Adventure, Homeschool

Craters of the Moon National Monument

This is part of our series chronicling our journey through the United States. If you have a National Parks pass this park is FREE to enjoy!

This one is a wee bit harder to get to so if you plan on visiting, I suggest staying in the nearby town of Arco. You can grab a reasonably priced, better than your average diner, burger from Pickle’s Place. We stayed at the Mountain View RV Park and Restaurant. We didn’t try the restaurant but the pull through, full hook up spot was nice to have after a very long day of driving.

Once we got to our campground though, it was an easy hop over to the park. The park itself has a campground just across from the Visitor’s Center but I really wanted those full hook ups. And this is where I’m going to apologize for the lack of pictures. There is A LOT to take in at this park but we only had one day here and it was at the height of Bishop’s health problems. Instead of having a camera in my hand, I spent most of the day holding on to him in case he blacked out. The heat definitely didn’t help.

So okay…Craters of the Moon. I wasn’t sure what to expect from this park. It isn’t exactly one of those parks that you grow up hearing about…but maybe it should be.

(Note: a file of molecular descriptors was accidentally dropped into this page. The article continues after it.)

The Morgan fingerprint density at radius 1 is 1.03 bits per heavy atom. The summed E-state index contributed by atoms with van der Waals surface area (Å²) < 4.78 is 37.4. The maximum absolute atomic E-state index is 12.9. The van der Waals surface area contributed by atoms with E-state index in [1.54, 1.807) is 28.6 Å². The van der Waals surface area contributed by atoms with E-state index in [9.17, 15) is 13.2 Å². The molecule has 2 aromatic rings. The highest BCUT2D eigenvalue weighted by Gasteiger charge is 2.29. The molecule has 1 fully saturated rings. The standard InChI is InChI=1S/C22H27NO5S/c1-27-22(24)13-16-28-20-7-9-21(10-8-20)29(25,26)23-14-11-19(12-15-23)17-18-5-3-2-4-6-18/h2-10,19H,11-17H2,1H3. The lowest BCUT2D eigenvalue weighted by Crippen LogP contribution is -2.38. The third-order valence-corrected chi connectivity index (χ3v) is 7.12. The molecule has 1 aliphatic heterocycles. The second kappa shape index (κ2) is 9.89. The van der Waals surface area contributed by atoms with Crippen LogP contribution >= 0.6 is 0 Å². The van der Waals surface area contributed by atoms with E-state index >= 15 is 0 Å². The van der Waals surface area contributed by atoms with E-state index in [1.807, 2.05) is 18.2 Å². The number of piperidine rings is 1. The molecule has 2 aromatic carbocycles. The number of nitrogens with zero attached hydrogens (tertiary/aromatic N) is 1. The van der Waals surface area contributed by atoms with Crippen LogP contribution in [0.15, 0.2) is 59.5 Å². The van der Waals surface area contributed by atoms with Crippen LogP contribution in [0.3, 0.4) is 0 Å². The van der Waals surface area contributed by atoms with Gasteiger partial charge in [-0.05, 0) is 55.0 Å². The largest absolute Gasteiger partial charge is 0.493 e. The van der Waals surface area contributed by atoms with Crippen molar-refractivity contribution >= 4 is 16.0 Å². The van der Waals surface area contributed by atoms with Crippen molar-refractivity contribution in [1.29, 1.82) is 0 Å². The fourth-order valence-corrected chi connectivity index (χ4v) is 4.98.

If we call the geyser fields in Yellowstone otherworldly, Craters of the Moon is downright alien. It’s funny actually because the whole way there, we were driving down this perfectly normal road and commenting about how we could picture bandits and maybe a Texas ranger or two riding over the hills and through the scrubby brush. As we pulled into the park, the were obviously some pretty strange rocks strewn about, but it was almost like someone had just tumbled some props from a disaster movie onto the wrong set.

This might be the first time that we pulled into a Visitor’s Center ready to be disappointed. But we weren’t! The Visitor’s Center was small but engaging, and the kids spent a lot longer here than we initially planned. There were exhibits, books, movies, and air conditioning. Air conditioning is definitely a thing during the summer months when you’re walking on barren lava fields without a single tree for shade.

The main part of the park is actually a drivable loop with parking lot pull offs at the main points of interest. There’s everything from fields of lava to an actual cone and even lave tubes. If you are driving through southeastern Idaho, this is definitely an interesting stop.

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